The cylindrical sleeve member 20 of collar member M has a gap 36 between a first side portions 38 and a second side portion 40 so that the climbing support S may be fitted over the disk D in the stack for climbing purposes. The buckle member assembly B is mounted with the sleeve member M to close the gap 36 (FIGS. 1 and 3) and secure the climbing support S in place on the disks D.
The buckle member B includes a generally rectangular buckle loop 42 which has a pivot pin 44 pivotally mounted in a mounting slot 46 formed in a buckle clasp 48. An outer connector rod or pin 50 of the buckle loop 42 is connected by buckle rods 52 and 54 to the pivot pin 44 to form the generally rectangular buckle loop 42.
The connector rod 50 is adapted to fit within any selected one of a plurality of vertically extending C-or U-shaped receptor sleeves or sockets 56 mounted on the first side portion 38 of the collar member 20 adjacent the gap 36. The particular receptor sleeve 56 chosen varies depending upon the diameter of the insulator disk D being climbed. In this manner, the relative position of the buckle member B may be adjusted with respect to the collar member M based on the size of the insulating disk D being climbed. Thus, the climbing support C of the present invention may be used with a number of varying sizes of insulative disks.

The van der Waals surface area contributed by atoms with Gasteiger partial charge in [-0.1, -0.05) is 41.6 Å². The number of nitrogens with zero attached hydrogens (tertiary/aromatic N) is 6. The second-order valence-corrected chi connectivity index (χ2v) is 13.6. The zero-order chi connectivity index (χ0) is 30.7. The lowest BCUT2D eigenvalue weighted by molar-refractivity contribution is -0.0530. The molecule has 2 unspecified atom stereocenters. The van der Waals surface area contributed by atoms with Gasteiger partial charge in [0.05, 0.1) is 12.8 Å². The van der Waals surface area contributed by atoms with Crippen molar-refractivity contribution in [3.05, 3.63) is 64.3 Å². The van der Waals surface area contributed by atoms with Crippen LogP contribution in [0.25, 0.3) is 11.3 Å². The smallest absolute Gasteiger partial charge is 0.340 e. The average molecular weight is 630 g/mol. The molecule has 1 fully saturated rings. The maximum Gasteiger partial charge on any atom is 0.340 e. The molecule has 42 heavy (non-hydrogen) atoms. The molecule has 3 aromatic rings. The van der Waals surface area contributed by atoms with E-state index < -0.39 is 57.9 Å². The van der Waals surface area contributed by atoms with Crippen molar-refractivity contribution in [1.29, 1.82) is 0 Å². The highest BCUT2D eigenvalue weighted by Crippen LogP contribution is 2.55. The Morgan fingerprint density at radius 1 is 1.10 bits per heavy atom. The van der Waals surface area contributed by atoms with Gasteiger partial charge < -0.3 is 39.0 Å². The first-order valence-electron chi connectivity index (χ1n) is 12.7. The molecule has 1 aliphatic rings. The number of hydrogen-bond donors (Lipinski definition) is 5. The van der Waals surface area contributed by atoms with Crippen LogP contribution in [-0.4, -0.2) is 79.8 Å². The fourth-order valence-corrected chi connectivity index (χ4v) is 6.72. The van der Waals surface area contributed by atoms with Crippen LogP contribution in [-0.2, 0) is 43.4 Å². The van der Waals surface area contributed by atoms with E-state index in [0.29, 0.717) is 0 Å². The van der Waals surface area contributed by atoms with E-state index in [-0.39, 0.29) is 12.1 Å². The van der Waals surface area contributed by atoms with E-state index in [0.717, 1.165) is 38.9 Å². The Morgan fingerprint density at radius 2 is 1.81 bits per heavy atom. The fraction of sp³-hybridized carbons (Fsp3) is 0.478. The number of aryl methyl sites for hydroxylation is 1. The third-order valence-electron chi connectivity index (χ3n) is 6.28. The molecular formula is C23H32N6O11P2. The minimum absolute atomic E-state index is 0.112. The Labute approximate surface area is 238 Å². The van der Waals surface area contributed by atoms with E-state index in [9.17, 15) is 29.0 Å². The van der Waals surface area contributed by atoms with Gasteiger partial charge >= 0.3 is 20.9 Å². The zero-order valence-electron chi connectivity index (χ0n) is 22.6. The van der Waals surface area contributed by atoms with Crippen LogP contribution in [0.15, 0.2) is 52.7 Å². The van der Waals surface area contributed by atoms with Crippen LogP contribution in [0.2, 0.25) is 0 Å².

The buckle clasp 48 has a pair of connector tab members 60 mounted thereon to receive a connecting pivot rod 62 to attach the clasp 48 to a support member 64. The support member 64 is formed of a like material to the sleeve member 20 and has a radially inwardly extending finger member 66 formed at and serving as an inner extension of an upper portion 68. The finger member 66 rests on the surface 30 of the insulating disk D to bear a portion of the load being borne by the finger members 28.
The buckle clasp 48 also has a release lug or tab member 70 formed extending rearwardly from the mounting slot 46. The release lug 70 allows the buckle clasp 48 to be pivoted, as indicated by an arrow 72, between an open position (FIG. 4) and a closed position (FIGS. 1, 2, and 3) to lock and unlock the climbing support S on the disks D.
The support member 64 also has a connecting pivot tab or sleeve 74 formed thereon opposite the connector pivot 60 for receiving a pivotally mounted connector rod or pin 76 to which is mounted a connector belt or strap 78. The connector belt 78 is mounted at an opposite end from the pin 76 to a second connector pivot rod or pin 80 which is pivotally mounted in mounting tabs 82 on the side portion 40 of the collar member 20 adjacent the gap 36.
The foot support struts F may be integrally formed with the collar member M or may be separate structural items, as shown in the drawings, mounted with the collar member M. The foot support struts F extend outwardly from the sleeve member 20 of collar member M in a generally horizontal direction above support yokes or arms 84.